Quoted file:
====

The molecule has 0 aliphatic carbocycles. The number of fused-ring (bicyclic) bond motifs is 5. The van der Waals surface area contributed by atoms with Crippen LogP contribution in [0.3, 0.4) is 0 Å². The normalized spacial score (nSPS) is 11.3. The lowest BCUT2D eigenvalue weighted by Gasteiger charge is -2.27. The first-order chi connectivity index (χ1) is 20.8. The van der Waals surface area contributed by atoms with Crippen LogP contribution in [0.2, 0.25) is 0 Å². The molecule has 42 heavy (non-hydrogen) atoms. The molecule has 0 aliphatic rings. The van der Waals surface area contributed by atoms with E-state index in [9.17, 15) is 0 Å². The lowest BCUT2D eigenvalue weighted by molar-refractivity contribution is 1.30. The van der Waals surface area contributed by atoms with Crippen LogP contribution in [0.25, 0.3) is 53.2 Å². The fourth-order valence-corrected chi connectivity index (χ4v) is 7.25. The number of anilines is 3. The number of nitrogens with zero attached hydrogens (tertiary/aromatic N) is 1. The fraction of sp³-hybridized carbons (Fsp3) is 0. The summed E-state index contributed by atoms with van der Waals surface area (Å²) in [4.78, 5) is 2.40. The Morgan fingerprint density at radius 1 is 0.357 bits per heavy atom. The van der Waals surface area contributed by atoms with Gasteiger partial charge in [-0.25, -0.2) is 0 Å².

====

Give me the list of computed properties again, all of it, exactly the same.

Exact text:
The molecule has 0 aliphatic carbocycles. The number of fused-ring (bicyclic) bond motifs is 5. The van der Waals surface area contributed by atoms with Crippen LogP contribution in [0.3, 0.4) is 0 Å². The normalized spacial score (nSPS) is 11.3. The lowest BCUT2D eigenvalue weighted by Gasteiger charge is -2.27. The first-order chi connectivity index (χ1) is 20.8. The van der Waals surface area contributed by atoms with Crippen LogP contribution in [0.2, 0.25) is 0 Å². The molecule has 42 heavy (non-hydrogen) atoms. The molecule has 0 aliphatic rings. The van der Waals surface area contributed by atoms with E-state index in [9.17, 15) is 0 Å². The lowest BCUT2D eigenvalue weighted by molar-refractivity contribution is 1.30. The van der Waals surface area contributed by atoms with Crippen LogP contribution in [0.25, 0.3) is 53.2 Å². The fourth-order valence-corrected chi connectivity index (χ4v) is 7.25. The number of anilines is 3. The number of nitrogens with zero attached hydrogens (tertiary/aromatic N) is 1. The fraction of sp³-hybridized carbons (Fsp3) is 0. The summed E-state index contributed by atoms with van der Waals surface area (Å²) in [4.78, 5) is 2.40. The Morgan fingerprint density at radius 1 is 0.357 bits per heavy atom. The van der Waals surface area contributed by atoms with Gasteiger partial charge in [-0.25, -0.2) is 0 Å².